This post is in partnership with Consequence of Sound, an online music publication devoted to the ever growing and always thriving worldwide music scene.
Twenty-six years ago, David Byrne stood from the silver screen in True Stories and asked, “What time is it? No time to look back.” It’s a short mantra that goes a long way in describing the 60-year-old songwriter, whose celebrated canon of work runs parallel to no one’s. Whether amid the Talking Heads or alongside collaborators like Brian Eno, Byrne exhibits this pioneering attitude that’s uncanny yet exigent. He’s a creative steam engine that’s always moving on a track that never ends. It’s something any potential collaborator has to respect, and his latest does.
In a recent interview with Pitchfork, Annie Clark discussed Byrne’s ethos, stating: “David never seems to be suffering from a dearth of creative energy. It takes many forms, but he doesn’t seem to be a nostalgic person. He always wants to be moving forward. That’s inspiring.” It’s fitting then that the two would come together on Love This Giant. Like Byrne, Clark has paraded through a number of collaborations (Sufjan Stevens, The Polyphonic Spree), though she’s always apt to move along. And as St. Vincent, she’s become a scientist of innovation. Last year’s Strange Mercy pushed the boundaries of the traditional female singer-songwriter format both lyrically and musically, with a rolodex of timely themes and an arsenal of sounds that turned the heads of critics and composers.
Byrne is no stranger to this and commended her work in the same interview, stating: “We both sometimes think of music in terms of riddle and form, like a puzzle to be figured out in terms of construction.” Though Clark argued that Byrne’s more capable of finding the right pieces, she was merely acting modest beneath a tall shadow. Her work that threads through the ambrosial orchestration of Love This Giant at times represents the clutch edges and jagged fragments. Her hypnotic vocals do-si-do over a rush of brass pumps on “Weekend in the Dust” then later monotonously support Byrne’s lyrical charges on “Lazarus.” The latter comes wired with Clark’s menacing guitar work, which swings between bubbly punk and gritty New Wave.
Yet the album’s opening track, “Who,” is rather collusive. It leads listeners to believe in a starstruck marriage between the two talents—instead, it’s more akin to a divorce, something that was harmonious and entwined, only to become reflective and disparate. Byrne and Clark don’t exchange rings here; they share a house with separate rooms, occasionally crossing paths in the kitchen or living area. There are occasional snapshots with the two together — Byrne’s lovelorn ballad, “Outside Of Space And Time”; the Dap-Kings and Antibalas-supported island opus “The One Who Broke Your Heart”; the lunging existential thunder of “I Am An Ape” — but it’s more of a momentary thing.
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That separation is one of the album’s strongest suits. It’s as if they’re haunting one another, and that’s not too far from the truth. As Byrne did on his second successful collaboration with Brian Eno, 2008’s Everything That Happens Will Happen Today, he and Clark wrote most of these songs by trading their early constructs online. So, even when one song sounds like it belongs to either party (e.g. “Ice Age” exudes pungent aromas of Strange Mercy), it’s really working off their newly minted DNA. Listen long enough and you’ll hear the genes surface in each track. When Clark is reflecting about being the “Optimist,” there’s this aquatic underbelly and sentimental wash that echoes Byrne’s handiwork on 2004’s Grown Backwards. Earlier, as Byrne sets the table on “Dinner for Two,” not only does Clark tail him with harmonies but so does a layer of guitar hooks straight out of 2007’s Marry Me.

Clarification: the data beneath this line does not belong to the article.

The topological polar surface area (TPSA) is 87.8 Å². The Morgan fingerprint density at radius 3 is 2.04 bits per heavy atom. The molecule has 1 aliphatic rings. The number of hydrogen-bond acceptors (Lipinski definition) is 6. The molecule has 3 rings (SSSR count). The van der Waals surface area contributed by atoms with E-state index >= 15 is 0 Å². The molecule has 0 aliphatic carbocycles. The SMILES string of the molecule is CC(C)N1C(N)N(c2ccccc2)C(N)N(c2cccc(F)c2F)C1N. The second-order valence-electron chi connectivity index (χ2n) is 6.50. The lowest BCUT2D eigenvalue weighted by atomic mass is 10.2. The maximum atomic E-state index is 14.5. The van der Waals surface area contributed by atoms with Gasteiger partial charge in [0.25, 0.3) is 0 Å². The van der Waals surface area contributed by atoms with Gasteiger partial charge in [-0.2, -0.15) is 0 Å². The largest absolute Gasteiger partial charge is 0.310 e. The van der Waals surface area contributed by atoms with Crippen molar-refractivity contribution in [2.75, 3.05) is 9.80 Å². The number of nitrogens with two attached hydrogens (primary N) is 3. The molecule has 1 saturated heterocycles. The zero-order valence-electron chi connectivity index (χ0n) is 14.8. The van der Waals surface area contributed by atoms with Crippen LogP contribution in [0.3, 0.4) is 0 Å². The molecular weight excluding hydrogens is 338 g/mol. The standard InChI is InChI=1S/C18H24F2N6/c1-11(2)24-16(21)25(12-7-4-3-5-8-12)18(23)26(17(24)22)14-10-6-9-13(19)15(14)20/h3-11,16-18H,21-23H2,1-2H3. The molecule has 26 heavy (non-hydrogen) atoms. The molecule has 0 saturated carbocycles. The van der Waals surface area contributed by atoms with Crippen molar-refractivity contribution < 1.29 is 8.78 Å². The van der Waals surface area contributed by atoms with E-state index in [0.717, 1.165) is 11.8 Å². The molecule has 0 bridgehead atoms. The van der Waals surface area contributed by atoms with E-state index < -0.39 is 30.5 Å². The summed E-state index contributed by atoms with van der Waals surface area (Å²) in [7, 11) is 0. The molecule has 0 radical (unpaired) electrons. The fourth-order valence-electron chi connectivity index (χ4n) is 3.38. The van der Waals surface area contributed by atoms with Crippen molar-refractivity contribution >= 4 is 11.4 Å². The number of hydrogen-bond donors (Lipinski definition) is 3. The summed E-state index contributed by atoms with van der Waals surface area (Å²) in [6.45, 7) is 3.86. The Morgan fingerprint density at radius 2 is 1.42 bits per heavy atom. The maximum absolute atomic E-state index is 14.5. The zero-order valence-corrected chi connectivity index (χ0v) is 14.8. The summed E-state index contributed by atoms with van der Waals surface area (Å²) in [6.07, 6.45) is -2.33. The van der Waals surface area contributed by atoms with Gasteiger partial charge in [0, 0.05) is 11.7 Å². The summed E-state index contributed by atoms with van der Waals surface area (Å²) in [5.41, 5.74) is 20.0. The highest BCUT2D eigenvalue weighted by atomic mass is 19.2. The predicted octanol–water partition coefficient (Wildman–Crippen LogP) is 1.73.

There’s also a beautiful sense of timing here. Arguably, Love This Giant can be construed as a follow-up for either party. The thing is, both of their previous efforts are some of their strongest works to date. So, not only are they in their prime (which, technically, doesn’t really apply to a longtime veteran like Byrne) but they’re also successfully pushing themselves past that point. Byrne’s paranoid social commentary on “I Should Watch TV” feels like a damning confession that picks up where 2008’s “I Feel My Stuff” left off on Everything That Happens.... “The more I lost myself, the more it set me free,” he sings in one beat, then later screeches, “Touch me and feel my pain.” The stormy rhythms and claustrophobic shades offer this thwarting mass of sound, and it can’t be coincidence that they just happen to echo Clark’s warbled visions in Mercy‘s “Northern Lights.” In turn, it’s less a collaboration and more a tutoring session on how new tricks can sharpen old perfection.
But really, it’s the album’s bucolic brass section that keeps this collaboration sententious — or, as Byrne also told Pitchfork, “something that’s not an Annie record and not a David record.” Granted, the two are no strangers to a horn section, but they’ve never given such credence to one, or at least this pronounced. They allow the horns to create a foundation for their extensive layers of baroque pop, which only elevates their tracks to something soulfully extraterrestrial or dark deco.
It’s one hell of a story: Two pioneers looking ahead into the future with an ornate brass section. Then again, so is a project with the names David Byrne and St. Vincent attached to it. The good news is that both lead to favorable endings.
Essential Tracks: “I Should Watch TV”, “I Am An Ape”, and “The One Who Broke Your Heart”
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